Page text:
Dow, S&P 500 end higher, Nasdaq books longest win streak in four months ahead of inflation data
By Isabel Wang and Frances Yue
U.S. stocks closed higher on Wednesday, with Nasdaq Composite logging its longest win streak since September, as the market built on a positive start to 2023. Traders also looked ahead to Thursday's inflation report to help gauge the size of the Federal Reserve's next interest rate hike in February.
How stock indexes traded
On Tuesday, the Dow Jones Industrial Average rose 186 points, or 0.56%, to 33704; the S&P 500 increased 27 points, or 0.7%, to 3919; and the Nasdaq Composite gained 107 points, or 1.01%, to 10743.
What drove markets
U.S. stocks finished with gains on Wednesday as traders eyed looming inflation data which is due out Thursday morning. Economists polled by Dow Jones expect December's inflation report will show headline inflation remains unchanged from the previous month, or 6.5% year over year. The core price measure that strips out volatile food and fuel costs, is expected to rise 0.3% from November, or 5.7% year over year.
See:Why Thursday's U.S. CPI report might kill stock market's hope of inflation melting away
Investors will be looking for more evidence that inflation, which touched 9.1% in June and dipped to 7.1% in November, is continuing to slip and may allow the Federal Reserve to ease monetary policy soon.
"It's been pretty clear for several months now that goods inflation is slowing," said Scott Ladner, chief investment officer at Horizon Investments. "The services side of inflation is really where everyone's gonna be focused on," according to Ladner.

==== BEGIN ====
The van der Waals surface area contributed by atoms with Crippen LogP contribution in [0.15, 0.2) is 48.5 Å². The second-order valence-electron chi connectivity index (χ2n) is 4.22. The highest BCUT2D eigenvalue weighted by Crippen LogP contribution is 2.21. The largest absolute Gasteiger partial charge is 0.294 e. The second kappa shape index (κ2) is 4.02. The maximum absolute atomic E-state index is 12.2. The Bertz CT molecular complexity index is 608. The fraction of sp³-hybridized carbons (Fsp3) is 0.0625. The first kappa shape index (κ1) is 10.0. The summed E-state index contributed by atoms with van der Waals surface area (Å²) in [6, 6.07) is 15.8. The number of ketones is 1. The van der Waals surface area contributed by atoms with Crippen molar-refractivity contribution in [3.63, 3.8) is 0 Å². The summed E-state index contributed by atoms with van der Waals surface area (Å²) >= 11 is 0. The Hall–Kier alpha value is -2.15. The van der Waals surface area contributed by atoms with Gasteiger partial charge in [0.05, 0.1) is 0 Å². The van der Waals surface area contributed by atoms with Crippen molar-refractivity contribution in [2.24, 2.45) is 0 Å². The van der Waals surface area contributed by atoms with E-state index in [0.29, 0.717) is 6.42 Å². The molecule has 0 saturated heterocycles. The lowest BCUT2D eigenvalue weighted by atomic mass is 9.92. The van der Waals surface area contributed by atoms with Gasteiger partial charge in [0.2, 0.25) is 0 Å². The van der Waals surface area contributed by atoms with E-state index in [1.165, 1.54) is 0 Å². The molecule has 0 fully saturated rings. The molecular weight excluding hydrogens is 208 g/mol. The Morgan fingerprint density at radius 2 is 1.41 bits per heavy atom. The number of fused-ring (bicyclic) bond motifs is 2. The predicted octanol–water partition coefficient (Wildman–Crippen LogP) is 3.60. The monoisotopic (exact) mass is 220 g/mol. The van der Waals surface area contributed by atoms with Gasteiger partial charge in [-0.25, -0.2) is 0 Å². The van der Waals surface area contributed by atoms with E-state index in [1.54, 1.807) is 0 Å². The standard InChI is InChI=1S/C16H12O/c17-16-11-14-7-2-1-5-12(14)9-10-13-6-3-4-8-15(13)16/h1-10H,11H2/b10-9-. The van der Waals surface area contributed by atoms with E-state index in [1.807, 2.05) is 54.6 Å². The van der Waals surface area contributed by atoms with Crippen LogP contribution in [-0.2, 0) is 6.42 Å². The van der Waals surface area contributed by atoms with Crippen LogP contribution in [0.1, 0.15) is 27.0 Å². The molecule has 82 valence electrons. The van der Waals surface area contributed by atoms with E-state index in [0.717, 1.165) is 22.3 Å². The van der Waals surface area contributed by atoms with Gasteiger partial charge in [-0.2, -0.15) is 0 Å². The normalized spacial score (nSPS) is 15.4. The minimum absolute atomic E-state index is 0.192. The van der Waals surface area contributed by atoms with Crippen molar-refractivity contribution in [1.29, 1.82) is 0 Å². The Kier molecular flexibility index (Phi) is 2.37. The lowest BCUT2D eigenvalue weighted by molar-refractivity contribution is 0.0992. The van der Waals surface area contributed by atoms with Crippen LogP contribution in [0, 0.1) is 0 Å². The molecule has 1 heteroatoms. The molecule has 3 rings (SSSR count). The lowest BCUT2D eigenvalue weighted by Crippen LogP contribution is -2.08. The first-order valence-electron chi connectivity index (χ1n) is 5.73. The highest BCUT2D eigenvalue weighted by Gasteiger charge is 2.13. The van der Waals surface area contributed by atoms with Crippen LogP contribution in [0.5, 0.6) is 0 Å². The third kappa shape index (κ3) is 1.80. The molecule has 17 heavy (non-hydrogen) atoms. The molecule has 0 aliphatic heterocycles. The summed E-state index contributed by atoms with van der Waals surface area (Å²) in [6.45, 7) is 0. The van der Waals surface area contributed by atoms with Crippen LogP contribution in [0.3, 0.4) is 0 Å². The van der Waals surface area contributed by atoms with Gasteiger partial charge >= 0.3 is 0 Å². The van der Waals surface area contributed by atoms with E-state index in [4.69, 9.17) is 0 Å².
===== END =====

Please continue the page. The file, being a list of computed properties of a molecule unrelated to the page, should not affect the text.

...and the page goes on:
"Anything from any data we can get out of the services side of the month-over-month inflation is where we're going to be making an assessment," Ladner told MarketWatch in a phone interview.
Robert Conzo, CEO and managing director of The Wealth Alliance, thinks stock-market investors are "micromanaging a data set" and trying their best to pull a trend out of it.
"We're starting to see a downward trend in inflation, especially the year-over-year numbers, and when that trend becomes clear, the Fed is gonna take his foot off the gas a bit, and the market is going to be happy," he said via phone on Wednesday.
Still, Fed officials remain resolute in stressing they are prepared to err on the hawkish side to ensure at end to high inflation.
To that point, there will be a slew of Fed members making comments on Thursday to accompany the CPI numbers. These include Philly Fed President Patrick Harker, St. Louis Fed President James Bullard and Richmond Fed President Tom Barkin.
Boston Fed President Susan Collins said Wednesday that she's leaning toward a quarter-point interest rate increase at the central bank's next 2-day meeting, which kicks off later this month and spills over into February, though she said it is still "very data-dependent."
The S&P 500 index marked its highest close in a month on Thursday, but also a gain for the year of 3.4%, according to Dow Jones Market Data.
The uptick for the index comes after Wall Street's benchmark fell nearly 20% in 2022 in response to the Fed already raising its policy interest rate by 425 basis points, from zero in March, as it looked to tackle inflation that reached its highest in four decades.
"We have a lot of clients telling us they are being 'paid to wait' because they are earning 4% on their cash," wrote Tom Lee, head of research at FS Insight, in a note to clients. "This is true, but we think the mood of these investors will change when the S&P 500 gains 4% (this month?). Because, this will suddenly highlight the opportunity cost of owning cash (which takes 1 year to earn 4%) whereas S&P 500 could be on track to gain +25% or more," Lee added.
Companies in focus
--Jamie Chisholm contributed to this article.
(END) Dow Jones Newswires
January 11, 2023 16:36 ET (21:36 GMT)
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